conventional

EnglishEdit

Wikipedia has articles on:

Wikipedia

PronunciationEdit

AdjectiveEdit

conventional (comparative more conventional, superlative most conventional)

  1. Pertaining to a convention, as in following generally accepted principles, methods and behaviour.
    • 2013 June 1, “Ideas coming down the track”, The Economist, volume 407, number 8838, page 13 (Technology Quarterly): 
      A “moving platform” scheme [] is more technologically ambitious than maglev trains even though it relies on conventional rails. Local trains would use side-by-side rails to roll alongside intercity trains and allow passengers to switch trains by stepping through docking bays.
  2. Ordinary, commonplace.
    They wear conventional clothes, eat conventional food, and keep conventional hours.
    • 1922, Ben Travers, chapter 2, A Cuckoo in the Nest[1]:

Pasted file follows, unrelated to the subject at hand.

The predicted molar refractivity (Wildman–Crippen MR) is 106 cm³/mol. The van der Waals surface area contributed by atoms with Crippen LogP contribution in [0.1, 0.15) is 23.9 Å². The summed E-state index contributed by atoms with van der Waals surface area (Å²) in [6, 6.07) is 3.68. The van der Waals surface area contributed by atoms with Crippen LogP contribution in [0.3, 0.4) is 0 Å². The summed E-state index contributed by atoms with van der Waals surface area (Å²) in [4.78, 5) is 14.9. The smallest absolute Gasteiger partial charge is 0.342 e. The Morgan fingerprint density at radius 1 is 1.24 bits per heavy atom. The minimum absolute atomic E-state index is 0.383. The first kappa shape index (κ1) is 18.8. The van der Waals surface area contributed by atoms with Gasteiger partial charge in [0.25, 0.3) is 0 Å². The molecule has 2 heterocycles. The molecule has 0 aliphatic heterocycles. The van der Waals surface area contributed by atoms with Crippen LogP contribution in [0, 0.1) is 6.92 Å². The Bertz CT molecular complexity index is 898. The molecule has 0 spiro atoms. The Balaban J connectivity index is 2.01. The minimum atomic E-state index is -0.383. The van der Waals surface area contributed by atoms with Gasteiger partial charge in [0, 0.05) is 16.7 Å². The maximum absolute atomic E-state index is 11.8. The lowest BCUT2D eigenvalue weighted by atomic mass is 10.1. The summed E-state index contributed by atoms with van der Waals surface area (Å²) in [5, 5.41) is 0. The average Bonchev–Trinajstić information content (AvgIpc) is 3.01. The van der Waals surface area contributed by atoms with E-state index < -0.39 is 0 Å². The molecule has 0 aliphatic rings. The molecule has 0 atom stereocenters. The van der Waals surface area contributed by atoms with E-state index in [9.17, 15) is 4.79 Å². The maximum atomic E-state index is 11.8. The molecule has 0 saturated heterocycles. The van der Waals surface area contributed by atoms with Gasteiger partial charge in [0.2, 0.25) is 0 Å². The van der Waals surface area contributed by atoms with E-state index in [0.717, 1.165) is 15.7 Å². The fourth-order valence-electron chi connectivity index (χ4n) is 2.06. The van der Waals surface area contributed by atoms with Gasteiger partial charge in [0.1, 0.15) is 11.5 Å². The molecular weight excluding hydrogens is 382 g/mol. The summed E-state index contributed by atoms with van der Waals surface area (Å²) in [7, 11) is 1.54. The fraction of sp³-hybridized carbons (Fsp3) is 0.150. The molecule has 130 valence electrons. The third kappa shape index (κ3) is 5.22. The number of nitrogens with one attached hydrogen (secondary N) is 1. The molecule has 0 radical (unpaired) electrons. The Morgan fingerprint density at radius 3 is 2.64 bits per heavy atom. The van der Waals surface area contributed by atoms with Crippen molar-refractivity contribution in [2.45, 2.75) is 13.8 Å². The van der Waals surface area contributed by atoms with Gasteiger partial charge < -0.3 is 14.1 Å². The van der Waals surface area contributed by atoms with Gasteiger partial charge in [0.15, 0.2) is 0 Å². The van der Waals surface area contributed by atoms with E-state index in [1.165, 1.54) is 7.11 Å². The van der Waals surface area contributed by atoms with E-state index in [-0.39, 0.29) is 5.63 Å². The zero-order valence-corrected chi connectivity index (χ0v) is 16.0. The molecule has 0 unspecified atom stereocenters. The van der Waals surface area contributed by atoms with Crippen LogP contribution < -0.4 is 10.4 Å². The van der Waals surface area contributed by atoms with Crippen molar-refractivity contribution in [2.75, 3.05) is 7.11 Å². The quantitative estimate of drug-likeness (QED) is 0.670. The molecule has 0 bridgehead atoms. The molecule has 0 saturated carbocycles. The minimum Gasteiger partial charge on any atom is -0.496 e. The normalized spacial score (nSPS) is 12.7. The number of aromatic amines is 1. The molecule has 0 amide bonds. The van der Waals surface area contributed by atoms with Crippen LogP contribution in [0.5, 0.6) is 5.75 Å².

Mother [] considered that the exclusiveness of Peter's circle was due not to its distinction, but to the fact that it was an inner Babylon of prodigality and whoredom, from which every Kensingtonian held aloof, except on the conventional tip-and-run excursions in pursuit of shopping, tea and theatres.
    • 1980, Carl Sagan, Cosmos: A Personal Voyage,
      The history of our study of our solar system shows us clearly that accepted and conventional ideas are often wrong, and that fundamental insights can arise from the most unexpected sources.
  3. Banal, trite, hackneyed, unoriginal or clichéd.

SynonymsEdit

AntonymsEdit

Derived termsEdit

Related termsEdit

TranslationsEdit

NounEdit

conventional (plural conventionals)

  1. (finance) A conventional gilt-edged security, a kind of bond paying the holder a fixed cash payment (or coupon) every six months until maturity, at which point the holder receives the final payment and the return of the principal.
Last modified on 7 April 2014, at 20:26